Wednesday, 24 December 2008

That time has arrived once again, only this time, for me, its back in Mexico and with an extra little, beautiful addition to the festivities.

Christmas away from home (is it still home when you don’t live there anymore?) is always a mixed bag of emotions. I honestly thought that when I began my own family it would be a bit easier, but to be honest it feels harder. I’m suddenly struck by childhood memories of crap movies, selection boxes, filled stockings and staying in my pyjamas till the middle of the day AND a wanting for my daughter to experience the same things. Even though at 7 months she’s more concerned with the teeth currently trying to break through her gums than anything to do with wintery, pagan celebrations, but on her behalf, its making me experience a form of melancholy, if not a bit of sadness.

Ho hum I suppose we all have our niggles to bear at this time of year. I admittedly spent many a year when I was at home moaning about the effort that needed to be made around the festive season, and wishing that one year I could just escape to a desert island and ignore it all. Perhaps now I’ve arrived on a theoretical desert island it doesn’t seem like such a good idea. What makes the pull of home so strong at this time of year? Pure social conditioning or human dependence on hazy memories? Ask me in January I suppose.

January the first marks the 15th anniversary of the Zapatista uprising here in Chiapas. An introduction of the EZLN to world, with their media savvy, charismatic spokesman, Mexico’s answer to Che Guevara, an outsider who looks good on a t-shirt and armed ranks of indigenous women, young people and men, fighting for a better, fairer future. News of their short lived yet very bloody take over of important strategic towns in Chiapas reached few ears outside of Latin America and global activist movements. But it defined a whole era in Chiapas, a new hope for indigenous people in Central America and amazing business opportunities for postcard and balaclava makers in the years following. But what effects are left 15yrs later; other than a booming tourist industry for young backpackers hoping for a taste of revolution without having to get dirty and a silent majority still hidden from the world stage and suffering severe poverty and discrimination. Bono and Sting are not to be found here, not a Chris Martin in sight.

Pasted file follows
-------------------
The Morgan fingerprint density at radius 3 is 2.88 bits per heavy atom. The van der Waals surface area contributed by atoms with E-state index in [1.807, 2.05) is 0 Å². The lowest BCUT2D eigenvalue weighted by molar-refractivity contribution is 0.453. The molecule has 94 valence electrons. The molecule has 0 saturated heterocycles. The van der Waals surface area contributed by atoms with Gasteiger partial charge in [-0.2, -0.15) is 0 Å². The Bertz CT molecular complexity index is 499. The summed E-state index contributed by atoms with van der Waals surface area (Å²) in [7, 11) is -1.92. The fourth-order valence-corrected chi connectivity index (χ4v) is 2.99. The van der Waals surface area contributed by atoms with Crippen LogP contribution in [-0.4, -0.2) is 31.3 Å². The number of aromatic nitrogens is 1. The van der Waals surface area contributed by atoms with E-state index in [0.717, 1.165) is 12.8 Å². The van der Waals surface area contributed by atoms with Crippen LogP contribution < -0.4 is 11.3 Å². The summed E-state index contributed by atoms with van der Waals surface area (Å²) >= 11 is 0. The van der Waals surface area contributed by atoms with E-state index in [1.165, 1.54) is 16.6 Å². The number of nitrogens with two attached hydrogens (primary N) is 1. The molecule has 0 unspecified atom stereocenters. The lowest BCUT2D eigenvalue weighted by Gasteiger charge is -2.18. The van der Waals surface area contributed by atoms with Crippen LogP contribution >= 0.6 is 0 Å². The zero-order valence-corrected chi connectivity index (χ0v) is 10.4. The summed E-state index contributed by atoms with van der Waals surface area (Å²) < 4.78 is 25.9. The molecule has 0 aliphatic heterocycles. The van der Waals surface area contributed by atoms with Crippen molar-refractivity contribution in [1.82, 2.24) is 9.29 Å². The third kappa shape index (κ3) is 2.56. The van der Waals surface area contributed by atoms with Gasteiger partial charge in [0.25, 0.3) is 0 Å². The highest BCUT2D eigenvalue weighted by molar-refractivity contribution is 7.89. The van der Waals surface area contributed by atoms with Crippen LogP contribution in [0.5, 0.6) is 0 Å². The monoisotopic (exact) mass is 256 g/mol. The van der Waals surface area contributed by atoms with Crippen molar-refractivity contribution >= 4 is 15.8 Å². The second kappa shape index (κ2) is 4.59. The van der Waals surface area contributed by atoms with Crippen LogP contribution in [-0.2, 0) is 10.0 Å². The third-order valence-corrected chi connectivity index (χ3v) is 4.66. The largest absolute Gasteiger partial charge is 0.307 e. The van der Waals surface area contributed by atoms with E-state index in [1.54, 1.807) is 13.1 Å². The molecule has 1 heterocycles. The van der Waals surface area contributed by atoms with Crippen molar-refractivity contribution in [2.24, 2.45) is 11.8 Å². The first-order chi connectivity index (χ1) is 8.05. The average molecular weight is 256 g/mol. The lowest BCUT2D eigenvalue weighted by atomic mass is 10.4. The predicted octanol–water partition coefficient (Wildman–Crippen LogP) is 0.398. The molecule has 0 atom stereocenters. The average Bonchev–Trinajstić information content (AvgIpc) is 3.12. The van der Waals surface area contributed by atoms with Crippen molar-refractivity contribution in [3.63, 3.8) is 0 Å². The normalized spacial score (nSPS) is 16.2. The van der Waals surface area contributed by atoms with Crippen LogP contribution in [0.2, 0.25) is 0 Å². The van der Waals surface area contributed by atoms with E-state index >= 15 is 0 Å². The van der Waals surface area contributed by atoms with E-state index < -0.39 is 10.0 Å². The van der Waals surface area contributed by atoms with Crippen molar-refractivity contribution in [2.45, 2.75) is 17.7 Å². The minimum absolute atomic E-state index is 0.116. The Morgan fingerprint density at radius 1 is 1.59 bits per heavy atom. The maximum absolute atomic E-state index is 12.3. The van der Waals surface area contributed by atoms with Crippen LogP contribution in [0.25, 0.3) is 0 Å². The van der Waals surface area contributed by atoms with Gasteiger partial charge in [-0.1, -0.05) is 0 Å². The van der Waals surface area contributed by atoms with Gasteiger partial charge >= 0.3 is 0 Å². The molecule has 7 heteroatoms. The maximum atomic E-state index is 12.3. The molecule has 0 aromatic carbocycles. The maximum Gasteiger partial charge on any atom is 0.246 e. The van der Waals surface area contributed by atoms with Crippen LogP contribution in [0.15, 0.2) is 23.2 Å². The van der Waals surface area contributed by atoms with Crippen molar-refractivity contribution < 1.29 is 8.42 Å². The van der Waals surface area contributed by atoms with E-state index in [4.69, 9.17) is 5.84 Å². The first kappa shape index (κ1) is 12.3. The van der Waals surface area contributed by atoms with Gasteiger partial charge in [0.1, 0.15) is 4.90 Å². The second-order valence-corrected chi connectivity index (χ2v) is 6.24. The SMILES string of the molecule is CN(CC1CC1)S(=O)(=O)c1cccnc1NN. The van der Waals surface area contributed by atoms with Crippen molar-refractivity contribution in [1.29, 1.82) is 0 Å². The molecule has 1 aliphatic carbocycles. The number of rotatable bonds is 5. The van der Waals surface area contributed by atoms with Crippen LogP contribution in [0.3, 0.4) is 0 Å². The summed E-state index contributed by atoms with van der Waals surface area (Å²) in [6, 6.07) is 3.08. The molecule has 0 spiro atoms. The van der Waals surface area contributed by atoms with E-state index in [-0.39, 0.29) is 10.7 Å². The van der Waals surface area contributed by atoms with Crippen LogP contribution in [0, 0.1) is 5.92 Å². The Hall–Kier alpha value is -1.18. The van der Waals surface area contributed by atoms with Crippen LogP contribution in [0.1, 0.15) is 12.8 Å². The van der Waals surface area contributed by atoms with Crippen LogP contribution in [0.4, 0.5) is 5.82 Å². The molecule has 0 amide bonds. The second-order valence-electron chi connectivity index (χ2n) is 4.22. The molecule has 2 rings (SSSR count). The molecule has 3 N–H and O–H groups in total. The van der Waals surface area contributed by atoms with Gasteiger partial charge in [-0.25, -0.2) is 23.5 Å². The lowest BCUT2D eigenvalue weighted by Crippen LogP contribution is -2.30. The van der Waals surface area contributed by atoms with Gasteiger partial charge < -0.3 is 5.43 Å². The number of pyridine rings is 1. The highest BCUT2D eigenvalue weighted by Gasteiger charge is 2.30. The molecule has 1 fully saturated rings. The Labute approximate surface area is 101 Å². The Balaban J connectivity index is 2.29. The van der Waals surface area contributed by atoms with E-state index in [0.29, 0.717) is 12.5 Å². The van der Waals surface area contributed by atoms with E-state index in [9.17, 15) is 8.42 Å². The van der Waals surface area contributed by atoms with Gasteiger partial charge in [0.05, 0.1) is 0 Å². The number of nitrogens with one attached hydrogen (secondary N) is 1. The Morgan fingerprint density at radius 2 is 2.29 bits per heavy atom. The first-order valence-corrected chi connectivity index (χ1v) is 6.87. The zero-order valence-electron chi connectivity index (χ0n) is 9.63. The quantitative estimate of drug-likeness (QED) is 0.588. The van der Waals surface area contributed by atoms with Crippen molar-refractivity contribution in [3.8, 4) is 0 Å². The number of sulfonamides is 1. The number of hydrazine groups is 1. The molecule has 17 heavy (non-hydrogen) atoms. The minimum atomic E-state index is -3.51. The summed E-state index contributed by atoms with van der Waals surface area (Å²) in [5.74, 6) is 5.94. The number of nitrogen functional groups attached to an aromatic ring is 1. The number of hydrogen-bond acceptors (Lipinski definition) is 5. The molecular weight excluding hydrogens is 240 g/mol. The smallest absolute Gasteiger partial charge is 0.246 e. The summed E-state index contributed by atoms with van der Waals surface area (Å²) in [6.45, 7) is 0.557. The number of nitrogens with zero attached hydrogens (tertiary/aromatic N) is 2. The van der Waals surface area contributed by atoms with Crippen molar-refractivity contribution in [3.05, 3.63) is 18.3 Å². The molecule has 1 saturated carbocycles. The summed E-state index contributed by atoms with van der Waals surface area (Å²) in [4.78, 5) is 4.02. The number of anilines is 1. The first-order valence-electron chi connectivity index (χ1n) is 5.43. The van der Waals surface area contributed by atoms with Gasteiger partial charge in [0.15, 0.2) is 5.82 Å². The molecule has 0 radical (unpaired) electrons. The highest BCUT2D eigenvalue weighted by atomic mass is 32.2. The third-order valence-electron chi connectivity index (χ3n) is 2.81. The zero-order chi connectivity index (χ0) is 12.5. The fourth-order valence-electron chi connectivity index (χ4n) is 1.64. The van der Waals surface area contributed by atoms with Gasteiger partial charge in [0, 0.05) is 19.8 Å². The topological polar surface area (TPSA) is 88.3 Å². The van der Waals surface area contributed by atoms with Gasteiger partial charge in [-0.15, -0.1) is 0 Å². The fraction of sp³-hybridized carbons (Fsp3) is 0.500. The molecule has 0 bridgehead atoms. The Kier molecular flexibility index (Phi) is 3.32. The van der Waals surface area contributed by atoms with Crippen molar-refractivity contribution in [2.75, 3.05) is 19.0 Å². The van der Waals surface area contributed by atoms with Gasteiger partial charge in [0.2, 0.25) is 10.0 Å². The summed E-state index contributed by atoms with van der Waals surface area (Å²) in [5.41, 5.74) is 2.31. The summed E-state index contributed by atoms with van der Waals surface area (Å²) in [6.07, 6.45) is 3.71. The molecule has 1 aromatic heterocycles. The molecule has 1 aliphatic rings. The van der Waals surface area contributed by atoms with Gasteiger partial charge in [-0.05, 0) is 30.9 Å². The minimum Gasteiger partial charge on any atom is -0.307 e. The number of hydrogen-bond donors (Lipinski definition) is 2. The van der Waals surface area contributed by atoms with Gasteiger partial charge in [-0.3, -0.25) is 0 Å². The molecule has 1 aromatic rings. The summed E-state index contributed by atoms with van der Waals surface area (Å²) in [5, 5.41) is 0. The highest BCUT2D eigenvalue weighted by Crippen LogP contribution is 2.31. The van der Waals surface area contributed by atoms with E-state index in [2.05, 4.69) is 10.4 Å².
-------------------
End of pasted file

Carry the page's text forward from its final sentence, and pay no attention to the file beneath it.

Many young lives lost, unaccounted for and most definitely forgotten by many, other than their families. Is a revolution so small worth the loss? I would say a definite YES! Only the people doing the hard work can really measure success.

A rev-o-lu-tion, a new turning of the wheel, has to be better than standing still and doing nothing, whatever the consequences.

I try to start a household revolution everyday, although having no clear aim makes my wheels go backwards rather than forwards, or perhaps ending in a full circle (I promise no more motion related metaphors). Like the Zapatistas, I doubt the world will be any wiser of my intentions after 15yrs and I probably won’t sell as many t-shirts, (obviously a beard and smoking instrument is needed for icon popularity). But as I tap away at my own mini revolution I’ll always try and remember that other people are dying in the name of theirs and successful or not, that bit is important.

At this time of year it’s definitely better to have a family to miss, than to miss having a family.

Love, joy, happiness and most of all hugs to all….

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